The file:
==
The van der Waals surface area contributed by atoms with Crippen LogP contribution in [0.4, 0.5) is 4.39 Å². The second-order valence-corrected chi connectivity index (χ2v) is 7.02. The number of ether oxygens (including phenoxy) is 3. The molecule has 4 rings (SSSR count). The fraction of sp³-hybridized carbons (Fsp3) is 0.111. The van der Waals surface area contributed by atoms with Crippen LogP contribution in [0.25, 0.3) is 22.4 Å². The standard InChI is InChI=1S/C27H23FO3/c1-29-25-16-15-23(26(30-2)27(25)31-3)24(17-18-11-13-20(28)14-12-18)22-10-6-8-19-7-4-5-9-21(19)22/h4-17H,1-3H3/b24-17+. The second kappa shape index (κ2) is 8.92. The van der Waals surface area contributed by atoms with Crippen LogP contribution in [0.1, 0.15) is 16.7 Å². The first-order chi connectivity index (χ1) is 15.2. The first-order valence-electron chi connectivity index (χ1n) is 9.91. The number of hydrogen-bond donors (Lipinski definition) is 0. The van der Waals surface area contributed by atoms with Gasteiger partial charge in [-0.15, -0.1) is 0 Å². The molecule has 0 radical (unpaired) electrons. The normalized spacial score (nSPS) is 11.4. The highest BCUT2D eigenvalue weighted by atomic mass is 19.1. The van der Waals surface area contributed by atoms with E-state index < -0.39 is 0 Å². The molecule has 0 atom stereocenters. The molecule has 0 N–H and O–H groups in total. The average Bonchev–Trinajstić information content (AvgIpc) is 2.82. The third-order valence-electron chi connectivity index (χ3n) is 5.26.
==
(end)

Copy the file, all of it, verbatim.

The van der Waals surface area contributed by atoms with Crippen LogP contribution in [0.4, 0.5) is 4.39 Å². The second-order valence-corrected chi connectivity index (χ2v) is 7.02. The number of ether oxygens (including phenoxy) is 3. The molecule has 4 rings (SSSR count). The fraction of sp³-hybridized carbons (Fsp3) is 0.111. The van der Waals surface area contributed by atoms with Crippen LogP contribution in [0.25, 0.3) is 22.4 Å². The standard InChI is InChI=1S/C27H23FO3/c1-29-25-16-15-23(26(30-2)27(25)31-3)24(17-18-11-13-20(28)14-12-18)22-10-6-8-19-7-4-5-9-21(19)22/h4-17H,1-3H3/b24-17+. The second kappa shape index (κ2) is 8.92. The van der Waals surface area contributed by atoms with Crippen LogP contribution in [0.1, 0.15) is 16.7 Å². The first-order chi connectivity index (χ1) is 15.2. The first-order valence-electron chi connectivity index (χ1n) is 9.91. The number of hydrogen-bond donors (Lipinski definition) is 0. The van der Waals surface area contributed by atoms with Gasteiger partial charge in [-0.15, -0.1) is 0 Å². The molecule has 0 radical (unpaired) electrons. The normalized spacial score (nSPS) is 11.4. The highest BCUT2D eigenvalue weighted by atomic mass is 19.1. The van der Waals surface area contributed by atoms with E-state index < -0.39 is 0 Å². The molecule has 0 atom stereocenters. The molecule has 0 N–H and O–H groups in total. The average Bonchev–Trinajstić information content (AvgIpc) is 2.82. The third-order valence-electron chi connectivity index (χ3n) is 5.26.